Boots on the ground for public schools

In the midst of a presidential campaign circus, parents and teachers try to put the focus on state lawmakers—and kids.

Ed Walk marchers stopping on their way to Albany. (Photo by Sarah Jaffe)

The shoulder on Highway 9D between Garrison and Cold Spring, New York, is nearly nonexistent in places, and if you attempt to walk side-by-side your pant leg will get covered in burrs.

I learned this on Wednesday, when I joined some 20 marchers on their way from New York City to Albany in pursuit of education funding promised a decade earlier. “We’re walking so we can be heard,” Mindy Rosier, a special education teacher, told me. She carried a handwritten cardboard sign reading, “Albany or Bust,” and like most of the other parents, students and activists on the march, wore a bright orange safety vest. As we walked, cars honked and drivers waved; people we passed on the sidewalks of Cold Spring darted out to ask what the march was for and gave a thumbs-up when the answer was, “Public schools!”

Wending its way mostly single-file for 150 miles along city streets and narrow upstate highways, the #EdWalk is retracing the steps taken by education activists involved with the Campaign for Fiscal Equity lawsuit, which in 2006 culminated in a New York State Court of Appeals ruling that the state had violated students’ constitutional rights to a “sound and basic education” by inadequately funding the schools.

The court ruled that schools should receive $5.5 billion more in what’s known as foundation aid, but 10 years later, that money has yet to arrive and schools like the one where Rosier teaches in Harlem are struggling. On Sunday, the marchers, backed by the Alliance for Quality Education and over 70 other endorsing organizations, set out to draw some attention from the horse-race cycle of presidential campaign journalism to the real issues in their community.

Rosier’s school is located in a building with several others, including the first-ever Success Academy, the controversial charter school that has had a spate of bad press over its methods. To Rosier, sharing a building with the well-funded charter, which gets private donations as well as state dollars, leaves her and her students feeling like “the have-nots.” As Success Academy expanded, she said, her school lost its science and arts rooms; she’s watched construction teams come and go to Success Academy while her classrooms go unrepaired. Her school is owed over $600,000 in foundation aid.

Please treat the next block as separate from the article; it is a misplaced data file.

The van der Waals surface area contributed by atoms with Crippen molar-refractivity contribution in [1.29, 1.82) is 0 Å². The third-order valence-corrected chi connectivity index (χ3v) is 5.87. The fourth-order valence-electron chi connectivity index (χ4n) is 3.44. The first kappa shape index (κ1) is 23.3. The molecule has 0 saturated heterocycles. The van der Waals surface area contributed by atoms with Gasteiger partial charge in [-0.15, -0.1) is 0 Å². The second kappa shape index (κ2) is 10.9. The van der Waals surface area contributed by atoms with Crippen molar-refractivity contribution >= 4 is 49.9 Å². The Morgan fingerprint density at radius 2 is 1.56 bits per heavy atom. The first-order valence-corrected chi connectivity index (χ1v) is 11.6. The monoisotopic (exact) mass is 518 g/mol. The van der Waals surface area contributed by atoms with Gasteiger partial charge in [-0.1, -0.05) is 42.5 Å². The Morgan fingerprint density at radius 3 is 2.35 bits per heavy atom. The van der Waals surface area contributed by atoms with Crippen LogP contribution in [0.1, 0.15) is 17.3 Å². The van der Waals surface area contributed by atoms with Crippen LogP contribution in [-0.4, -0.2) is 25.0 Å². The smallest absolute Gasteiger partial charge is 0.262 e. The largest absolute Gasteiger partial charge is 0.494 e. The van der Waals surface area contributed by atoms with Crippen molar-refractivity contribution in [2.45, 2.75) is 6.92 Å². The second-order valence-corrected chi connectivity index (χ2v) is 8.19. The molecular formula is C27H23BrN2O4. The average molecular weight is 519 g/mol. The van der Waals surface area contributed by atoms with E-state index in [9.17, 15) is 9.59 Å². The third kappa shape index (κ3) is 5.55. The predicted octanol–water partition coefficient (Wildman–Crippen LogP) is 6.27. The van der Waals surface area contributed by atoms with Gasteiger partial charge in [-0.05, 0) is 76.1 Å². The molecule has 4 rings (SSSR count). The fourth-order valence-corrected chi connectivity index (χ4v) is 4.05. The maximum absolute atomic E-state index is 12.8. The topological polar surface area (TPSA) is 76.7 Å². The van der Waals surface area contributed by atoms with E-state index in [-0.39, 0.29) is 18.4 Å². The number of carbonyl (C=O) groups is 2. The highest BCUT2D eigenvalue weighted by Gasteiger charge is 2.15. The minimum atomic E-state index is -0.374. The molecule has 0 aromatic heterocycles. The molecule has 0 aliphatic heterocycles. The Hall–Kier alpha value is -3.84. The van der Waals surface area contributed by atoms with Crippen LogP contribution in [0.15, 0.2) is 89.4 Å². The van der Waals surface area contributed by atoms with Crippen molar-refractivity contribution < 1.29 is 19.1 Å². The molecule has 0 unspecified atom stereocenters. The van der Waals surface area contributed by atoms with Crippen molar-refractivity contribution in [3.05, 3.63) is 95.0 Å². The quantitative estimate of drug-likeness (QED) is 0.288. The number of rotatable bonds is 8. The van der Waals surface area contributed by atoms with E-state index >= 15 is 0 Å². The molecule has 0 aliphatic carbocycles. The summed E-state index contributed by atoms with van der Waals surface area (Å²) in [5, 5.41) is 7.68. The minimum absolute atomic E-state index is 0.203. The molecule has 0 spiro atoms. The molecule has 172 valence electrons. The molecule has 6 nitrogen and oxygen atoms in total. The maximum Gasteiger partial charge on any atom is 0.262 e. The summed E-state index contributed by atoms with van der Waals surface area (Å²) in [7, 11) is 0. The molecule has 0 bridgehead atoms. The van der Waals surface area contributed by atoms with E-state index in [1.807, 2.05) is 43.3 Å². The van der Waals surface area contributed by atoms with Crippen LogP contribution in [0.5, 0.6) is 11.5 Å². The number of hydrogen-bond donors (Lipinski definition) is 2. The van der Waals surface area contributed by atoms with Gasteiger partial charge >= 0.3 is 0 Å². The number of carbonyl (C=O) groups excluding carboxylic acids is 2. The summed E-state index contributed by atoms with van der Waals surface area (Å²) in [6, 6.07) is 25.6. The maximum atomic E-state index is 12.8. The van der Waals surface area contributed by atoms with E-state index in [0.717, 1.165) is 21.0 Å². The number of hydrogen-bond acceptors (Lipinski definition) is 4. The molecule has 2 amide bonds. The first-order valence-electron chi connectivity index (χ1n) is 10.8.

At the rear of the march, Robert Jackson holds a flag and keeps time with a wooden spoon on a bucket as we walk. In the early 1990s, he was president of the school board in District 6, the northernmost part of Manhattan, frustrated by repeated cuts and layoffs. “Parents were dropping their kids off at school early because they had to get to work and there were no school aides there to watch the kids,” he told me. “Every year they were cutting back. I turned to our attorney, Michael Rebell, and said ‘Something has to be done even if we have to file a lawsuit by ourselves.’”

They formed the Campaign for Fiscal Equity (CFE), and filed suit in 1993. Jackson’s first walk for education was on Oct. 12, 1999, the opening day of the trial. He and others marched 12 miles from his home in Manhattan’s Washington Heights to the Supreme Court building. But that trial didn’t end the case, and, Jackson said, “I told [Rebell] that when we go to the highest court we’re going to walk all the way to Albany.” From May 1 to May 8, 2003, they did just that; 13 years later, he didn’t expect he’d be doing it again.

Zakiyah Ansari is a public school parent and advocacy director at the Alliance for Quality Education. She recalled her own involvement with the fight for school funding. Ten years ago, she took her 10- and 11-year-old daughters on a bus tour to Albany to hear the court’s decision. “I would have never thought that a decade later, they’d be graduating college and never have reaped the benefits of CFE,” she said. “And so I’m here today because it’s time for us to fulfill this promise.”

After the Court of Appeals decision, then-Gov. Eliot Spitzer came to an agreement with the legislature on how to distribute the money; it was cut short by the 2008 financial crisis. “But now the state is totally in the black and the state legislature and the governor have refused to give the children what they’re due, another $3.9 billion in foundation aid,” said Jackson, who was a New York City Council member from 2001 until 2013. “What does that mean for New York City? About $2 billion. What does that mean for PS 187 in Washington Heights where my kids went to school? About $2 million.”